Search results for: Ireland
Page 5/6 55 items
The current paper argues that the study of attitudes and persuasion is very important in teacher education. The elaboration likelihood model (ELM) of persuasion provides an integrative framework to analyze empirical evidence from a five-year study, which conducted in the Republic of Ireland.
Updated: Aug. 28, 2012
Induction Needs of a Group of Teachers at Different Career Stages in a School in the Republic of Ireland: Challenges and Expectations
The current study examines how a school-based induction programme can best accommodate the needs of a diverse group of teachers at different career stages. This case study carried out in a socially disadvantaged secondary school in the Republic of Ireland. Findings reveal that the induction needs of both newly qualified teachers and returning teachers were broadly similar.
Updated: Nov. 29, 2011
‘Lights, Camera, Reflection’: Using Peer Video to Promote Reflective Dialogue among Student Teachers
The current article examines the use of peer‐videoing in the classroom as a means of promoting reflection among student teachers. The study examined the capacity for peer‐video analysis to facilitate student teachers to move from focusing on the technical aspects of their practice to an examination of the theoretical constructs underpinning their practice.
Updated: Jul. 26, 2011
Over the past decade and prompted in large measure by the Bologna process, teacher education systems across European countries have converged along a common structural path. Taking Ireland as a case study, this paper examines the European agenda in relation to teacher education. The article suggests that while structurally, teacher education in Ireland has undergone significant reform in order to conform to a wider European agenda, significant gaps remain in existing teacher education policy particularly in relation to continuous professional development.
Updated: Apr. 10, 2011
An Examination of Pre-service Teachers' Attitudes towards the Inclusion of Development Education into Irish Post-Primary Schools
This study was conducted following the return of pre-service teachers from the teaching practice. The study also examines the attitudes of the pre-service teachers towards development education, the extent to which they included development education issues in their teaching while on teaching practice and their attitudes towards including such issues in the future. Results indicate that while pre-service teachers were positive towards integrating development education into post-primary schools and indicated their hope to include such issues in the future, they face a number of barriers that prevent them from doing so.
Updated: Dec. 03, 2010
English as an Additional Language and Initial Teacher Education: Views and Experiences from Northern Ireland
This article addresses training for teaching English as an Additional Language (EAL) at initial teacher education (ITE) level in Northern Ireland. 15 primary and post-primary teachers participated in this small-scale qualitative study. The study investigates reflections on EAL content in ITE programmes, and the type of difficulties faced when teaching pupils whose first language is not English.
Updated: Sep. 19, 2010
This study explores the use of electronic journals to support beginning teachers in developing reflection on teaching within peer support networks. The study takes place within the context of the ongoing Pilot Project on Teacher Induction in post-primary schools in Ireland. Results show little evidence of the development of a more reflective approach attributable to the maintenance of a blog. However review of earlier postings led to some reflective personal and group dialogue.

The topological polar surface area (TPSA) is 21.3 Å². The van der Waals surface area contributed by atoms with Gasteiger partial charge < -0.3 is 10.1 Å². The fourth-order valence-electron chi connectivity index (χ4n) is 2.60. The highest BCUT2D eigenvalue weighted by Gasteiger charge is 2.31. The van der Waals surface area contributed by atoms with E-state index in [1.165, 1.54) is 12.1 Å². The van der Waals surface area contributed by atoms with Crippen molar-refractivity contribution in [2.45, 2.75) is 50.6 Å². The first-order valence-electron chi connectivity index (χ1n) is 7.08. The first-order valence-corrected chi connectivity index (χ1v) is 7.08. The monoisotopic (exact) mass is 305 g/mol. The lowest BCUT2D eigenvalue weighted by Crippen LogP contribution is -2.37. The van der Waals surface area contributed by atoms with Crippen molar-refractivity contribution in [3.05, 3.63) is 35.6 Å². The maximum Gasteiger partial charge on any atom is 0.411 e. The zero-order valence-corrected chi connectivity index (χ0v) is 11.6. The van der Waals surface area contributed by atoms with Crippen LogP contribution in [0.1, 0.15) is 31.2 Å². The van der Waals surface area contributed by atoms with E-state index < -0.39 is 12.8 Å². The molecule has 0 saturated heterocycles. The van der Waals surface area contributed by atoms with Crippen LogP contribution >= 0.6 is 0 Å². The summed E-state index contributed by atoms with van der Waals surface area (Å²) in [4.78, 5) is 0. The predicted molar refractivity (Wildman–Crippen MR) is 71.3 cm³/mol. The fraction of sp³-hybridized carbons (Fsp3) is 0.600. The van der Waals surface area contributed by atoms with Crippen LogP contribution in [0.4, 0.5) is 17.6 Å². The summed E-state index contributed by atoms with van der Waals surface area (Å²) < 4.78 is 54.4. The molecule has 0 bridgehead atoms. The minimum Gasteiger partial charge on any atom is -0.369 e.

Updated: Aug. 24, 2010
“You Can Form Your Own Point of View”: Internally Persuasive Discourse in Northern Ireland Students’ Encounters With History
In this study, the authors sought to understand how students in Northern Ireland make sense of competing approaches to history, and in particular, how they understand the relationship between the approaches they encounter in school and elsewhere. Using qualitative, task-based interviews, the authors interviewed 253 secondary students. The authors found that these students had learned about the past in a variety of formal and informal settings, and they navigated among these multiple sources in a conscious attempt to refine and extend their historical understanding as they followed up on interests initiated in one setting by seeking out information elsewhere.
Updated: May. 25, 2010
Teacher Learning and Policy Intention: Selected Findings from an Evaluation of a Large-Scale Programme of Professional Development in the Republic of Ireland
The study reported on in this article is set in the context of a national programme of professional development for primary teachers in the Republic of Ireland. The article investigates the acquisition and interpretation by teachers of the elements of the reform. The authors consider the extent to which the professional development experiences facilitated change in teachers' knowledge and if the teachers interpreted this in the way expected by policy-makers.
Updated: Jan. 31, 2010
This research explored student and beginning teachers' experiences of teacher education in Northern Ireland. This paper focuses on the views of key induction providers on the effectiveness of partnership arrangements. These stakeholders believed that an improved model of partnership was needed, particularly for induction.
Updated: Dec. 16, 2009